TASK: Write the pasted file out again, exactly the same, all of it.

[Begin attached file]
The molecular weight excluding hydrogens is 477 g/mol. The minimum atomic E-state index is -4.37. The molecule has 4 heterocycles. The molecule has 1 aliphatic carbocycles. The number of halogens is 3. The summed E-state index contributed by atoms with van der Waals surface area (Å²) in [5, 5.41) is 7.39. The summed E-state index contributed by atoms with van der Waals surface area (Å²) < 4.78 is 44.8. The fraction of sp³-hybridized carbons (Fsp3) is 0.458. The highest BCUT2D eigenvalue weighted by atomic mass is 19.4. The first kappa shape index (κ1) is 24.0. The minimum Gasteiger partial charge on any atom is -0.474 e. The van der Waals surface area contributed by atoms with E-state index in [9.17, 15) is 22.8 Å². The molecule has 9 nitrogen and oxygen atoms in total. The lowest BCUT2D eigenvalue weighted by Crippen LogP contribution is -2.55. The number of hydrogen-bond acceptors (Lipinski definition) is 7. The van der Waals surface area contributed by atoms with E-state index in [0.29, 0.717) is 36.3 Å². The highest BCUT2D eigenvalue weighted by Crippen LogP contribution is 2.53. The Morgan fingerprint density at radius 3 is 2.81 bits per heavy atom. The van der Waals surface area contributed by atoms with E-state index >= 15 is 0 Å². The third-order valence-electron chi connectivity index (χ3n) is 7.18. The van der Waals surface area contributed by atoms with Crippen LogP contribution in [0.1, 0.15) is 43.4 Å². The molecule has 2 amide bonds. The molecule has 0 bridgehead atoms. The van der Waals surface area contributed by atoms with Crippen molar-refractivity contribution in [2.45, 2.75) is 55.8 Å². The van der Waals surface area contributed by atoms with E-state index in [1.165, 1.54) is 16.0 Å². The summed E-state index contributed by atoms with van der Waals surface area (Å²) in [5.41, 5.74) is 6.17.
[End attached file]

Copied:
The molecular weight excluding hydrogens is 477 g/mol. The minimum atomic E-state index is -4.37. The molecule has 4 heterocycles. The molecule has 1 aliphatic carbocycles. The number of halogens is 3. The summed E-state index contributed by atoms with van der Waals surface area (Å²) in [5, 5.41) is 7.39. The summed E-state index contributed by atoms with van der Waals surface area (Å²) < 4.78 is 44.8. The fraction of sp³-hybridized carbons (Fsp3) is 0.458. The highest BCUT2D eigenvalue weighted by atomic mass is 19.4. The first kappa shape index (κ1) is 24.0. The minimum Gasteiger partial charge on any atom is -0.474 e. The van der Waals surface area contributed by atoms with E-state index in [9.17, 15) is 22.8 Å². The molecule has 9 nitrogen and oxygen atoms in total. The lowest BCUT2D eigenvalue weighted by Crippen LogP contribution is -2.55. The number of hydrogen-bond acceptors (Lipinski definition) is 7. The van der Waals surface area contributed by atoms with E-state index in [0.29, 0.717) is 36.3 Å². The highest BCUT2D eigenvalue weighted by Crippen LogP contribution is 2.53. The Morgan fingerprint density at radius 3 is 2.81 bits per heavy atom. The van der Waals surface area contributed by atoms with E-state index >= 15 is 0 Å². The third-order valence-electron chi connectivity index (χ3n) is 7.18. The van der Waals surface area contributed by atoms with Crippen LogP contribution in [0.1, 0.15) is 43.4 Å². The molecule has 2 amide bonds. The molecule has 0 bridgehead atoms. The van der Waals surface area contributed by atoms with Crippen molar-refractivity contribution in [2.45, 2.75) is 55.8 Å². The van der Waals surface area contributed by atoms with E-state index in [1.165, 1.54) is 16.0 Å². The summed E-state index contributed by atoms with van der Waals surface area (Å²) in [5.41, 5.74) is 6.17.